Seeing Clearly Into the Chain of Causation

Ajahn Amaro • August 2005

Last week at the Spirit Rock Family Retreat, we saw many small, young, human beings surrounded by wholesome structures and examples offered in the way of skillful guidance. Seeing the good results of that in just a few days made me reflect on the idea that if we can catch things early and have an influence at the beginning—as something is setting out and taking shape—then even if the influence is small, it can go a very long way. The lessons we learn and examples that are internalized early on can affect us quite deeply.

Similarly, this works with how we apply the teachings. In particular, when we reflect on the cycle or chain of dependent origination—the laws of causality that govern our experience and the arising and ceasing of dukkha—we can see that the earlier in the chain that we catch this process of causality, the less work we have to do to uproot suffering. When we look at the way we handle the worldly winds—happiness and unhappiness, praise and criticism, success and failure, gain and loss—the mind can be observed reacting to and chasing after gain, running away from loss, identifying with, seizing hold of, and cherishing praise, rejecting criticism, and so forth. The sooner these reactive habits are seen and known, the less sorrow, lamentation, pain, grief, and despair we experience.

We live very much in our everyday world of perception and feeling. We see sights and hear sounds, touch objects, make decisions, engage with our bodies in the material world and with the 10,000 thoughts, moods, and ideas that arise from those various forms of sense contact. The more we internalize and make use of the teachings on dependent origination, the more we are aware that this is merely sense contact—phassa. Sense contact gives rise to pleasant, unpleasant, and neutral feelings—this is beautiful, this is ugly, this is ordinary. From that launchpad of feeling, in the ordinary flow of our experience, what arises is taṇhā, craving. Vedanā paccaya taṇhā—feeling conditions craving, which then leads to sorrow, lamentation, pain, grief, and despair. When we know this chain of causation, we are able to see that a feeling can easily turn into thoughts of I can’t stand this. This is wrong. This is bad. I don’t like this. I have to get rid of it. Or the opposite, I want it. This is good. This is mine. I have to keep it, hold onto it, or own it. When this cycle begins with possessiveness, we can see how that sense of ownership causes a feeling of loss, and then dukkha ensues.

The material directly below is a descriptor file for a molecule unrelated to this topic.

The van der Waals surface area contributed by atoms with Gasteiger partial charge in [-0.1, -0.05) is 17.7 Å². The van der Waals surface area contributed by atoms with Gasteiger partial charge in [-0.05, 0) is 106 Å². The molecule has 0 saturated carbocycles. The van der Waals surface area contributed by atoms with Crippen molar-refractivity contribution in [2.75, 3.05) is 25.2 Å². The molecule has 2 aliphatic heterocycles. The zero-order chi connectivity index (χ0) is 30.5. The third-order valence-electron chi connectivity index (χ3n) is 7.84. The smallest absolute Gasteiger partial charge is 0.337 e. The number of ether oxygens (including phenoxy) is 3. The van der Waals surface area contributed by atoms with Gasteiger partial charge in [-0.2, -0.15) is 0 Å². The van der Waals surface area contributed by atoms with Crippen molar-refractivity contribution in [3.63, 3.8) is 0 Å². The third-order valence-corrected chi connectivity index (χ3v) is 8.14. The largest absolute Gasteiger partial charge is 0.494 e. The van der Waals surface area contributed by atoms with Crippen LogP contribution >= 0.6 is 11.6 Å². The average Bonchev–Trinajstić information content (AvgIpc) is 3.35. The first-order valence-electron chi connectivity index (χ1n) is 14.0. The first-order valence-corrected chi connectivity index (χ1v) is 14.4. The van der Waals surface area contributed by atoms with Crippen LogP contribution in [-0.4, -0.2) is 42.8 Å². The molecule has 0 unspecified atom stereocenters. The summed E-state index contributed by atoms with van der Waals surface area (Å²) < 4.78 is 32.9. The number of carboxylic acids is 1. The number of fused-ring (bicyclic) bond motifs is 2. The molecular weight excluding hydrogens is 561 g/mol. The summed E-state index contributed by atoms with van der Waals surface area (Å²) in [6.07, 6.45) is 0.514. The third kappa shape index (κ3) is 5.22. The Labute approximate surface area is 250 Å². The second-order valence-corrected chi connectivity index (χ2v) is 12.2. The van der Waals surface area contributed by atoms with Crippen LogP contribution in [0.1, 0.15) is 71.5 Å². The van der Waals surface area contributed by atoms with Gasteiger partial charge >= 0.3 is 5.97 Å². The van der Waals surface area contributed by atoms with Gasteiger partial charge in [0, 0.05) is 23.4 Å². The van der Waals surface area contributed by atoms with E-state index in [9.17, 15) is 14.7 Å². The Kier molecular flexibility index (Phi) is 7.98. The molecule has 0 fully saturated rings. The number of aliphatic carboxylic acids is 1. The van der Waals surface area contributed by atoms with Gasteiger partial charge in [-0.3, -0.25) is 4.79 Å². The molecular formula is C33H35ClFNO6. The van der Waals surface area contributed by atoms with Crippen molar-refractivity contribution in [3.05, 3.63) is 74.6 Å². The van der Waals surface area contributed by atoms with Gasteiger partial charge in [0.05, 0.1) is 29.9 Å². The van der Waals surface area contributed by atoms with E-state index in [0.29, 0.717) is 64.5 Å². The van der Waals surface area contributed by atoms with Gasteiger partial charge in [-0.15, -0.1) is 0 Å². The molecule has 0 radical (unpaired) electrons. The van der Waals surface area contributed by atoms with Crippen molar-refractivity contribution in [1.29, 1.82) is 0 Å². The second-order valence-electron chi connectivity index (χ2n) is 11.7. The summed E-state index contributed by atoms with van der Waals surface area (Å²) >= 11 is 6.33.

Again, if we influence a three-year-old in a wholesome manner, those influences can have an effect for a lifetime. Similarly, if we mindfully catch the process right at the point where vedanā is conditioning taṇhā—feeling conditioning craving—the cycle can be broken right there. We can live with a heart completely at peace in the realm of feeling, and reflect, This vedanā is present. I don’t have to own it. Praise is sweet, criticism is bitter. Gain is sweet, loss is bitter. This is how it is. I don’t need to make anything more of it than just that. This is the mind that likes sweetness, this is the mind that dislikes bitterness. That’s all. It’s empty. There’s nothing there. It doesn’t belong to me or anyone else. It’s merely one of the attributes of nature coming into being, taking shape, and dissolving. That’s all it is. So the heart remains at peace, even though there’s full engagement in the world of seeing, hearing, smelling, tasting, and feeling, as well as perceiving, doing, and acting. There’s full engagement, but it is free of confusion and there is no identification with it.

If we catch the process even earlier, way down at the deep-tissue level, and mindfulness is sustained acutely, then ignorance—the whole duality of me as a person experiencing the world out there, of me here going somewhere else, the subject being the knower of the object—is not given any strength or substance. If we don’t catch it, however, that is when avijjā paccaya saṅkhāra—ignorance conditions mental formations. When there is ignorance, then that duality of saṅkhāra or compoundedness arises. But if there is full awareness, full knowing, full mindfulness, then even that subtle degree of ignorance or delusion does not arise and is not given credence.

Discourses on dependent origination often state, “With the cessation of ignorance, there is the cessation of mental formations, and with the cessation of mental formations, there is the cessation of consciousness,” and so forth. Phra Payutto points out in his book Dependent Origination that cessation is not meant to be taken only in terms of something beginning and then ending. The Pāli word for cessation is nirodha, which also implies non-arising. When there’s no ignorance, then mental formations do not arise, the mind does not create the world of “thingness” or “this-and-thatness.” This is the realization of Dhamma. It is simply Dhamma. It is not fabricated. It is not divided. It is not created. It is not split into me being here and the world out there—a subject separated from an object. This is the peace and clarity of realizing the Dhamma here and now.